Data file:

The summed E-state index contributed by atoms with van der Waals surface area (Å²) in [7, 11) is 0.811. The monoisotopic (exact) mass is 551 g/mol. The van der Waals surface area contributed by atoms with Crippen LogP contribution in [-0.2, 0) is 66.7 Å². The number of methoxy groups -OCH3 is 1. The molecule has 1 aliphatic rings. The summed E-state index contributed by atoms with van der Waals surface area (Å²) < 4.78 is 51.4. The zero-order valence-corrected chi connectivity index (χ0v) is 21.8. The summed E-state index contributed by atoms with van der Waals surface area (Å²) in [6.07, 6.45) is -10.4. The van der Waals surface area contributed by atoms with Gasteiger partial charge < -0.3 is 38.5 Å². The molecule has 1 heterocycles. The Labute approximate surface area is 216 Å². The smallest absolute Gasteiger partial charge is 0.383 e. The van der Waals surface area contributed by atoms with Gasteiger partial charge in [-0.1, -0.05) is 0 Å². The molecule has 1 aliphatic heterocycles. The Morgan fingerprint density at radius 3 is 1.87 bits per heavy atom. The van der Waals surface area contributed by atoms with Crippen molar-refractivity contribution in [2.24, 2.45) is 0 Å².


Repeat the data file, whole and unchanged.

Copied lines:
The summed E-state index contributed by atoms with van der Waals surface area (Å²) in [7, 11) is 0.811. The monoisotopic (exact) mass is 551 g/mol. The van der Waals surface area contributed by atoms with Crippen LogP contribution in [-0.2, 0) is 66.7 Å². The number of methoxy groups -OCH3 is 1. The molecule has 1 aliphatic rings. The summed E-state index contributed by atoms with van der Waals surface area (Å²) < 4.78 is 51.4. The zero-order valence-corrected chi connectivity index (χ0v) is 21.8. The summed E-state index contributed by atoms with van der Waals surface area (Å²) in [6.07, 6.45) is -10.4. The van der Waals surface area contributed by atoms with Gasteiger partial charge < -0.3 is 38.5 Å². The molecule has 1 heterocycles. The Labute approximate surface area is 216 Å². The smallest absolute Gasteiger partial charge is 0.383 e. The van der Waals surface area contributed by atoms with Gasteiger partial charge in [-0.1, -0.05) is 0 Å². The molecule has 1 aliphatic heterocycles. The Morgan fingerprint density at radius 3 is 1.87 bits per heavy atom. The van der Waals surface area contributed by atoms with Crippen molar-refractivity contribution in [2.24, 2.45) is 0 Å².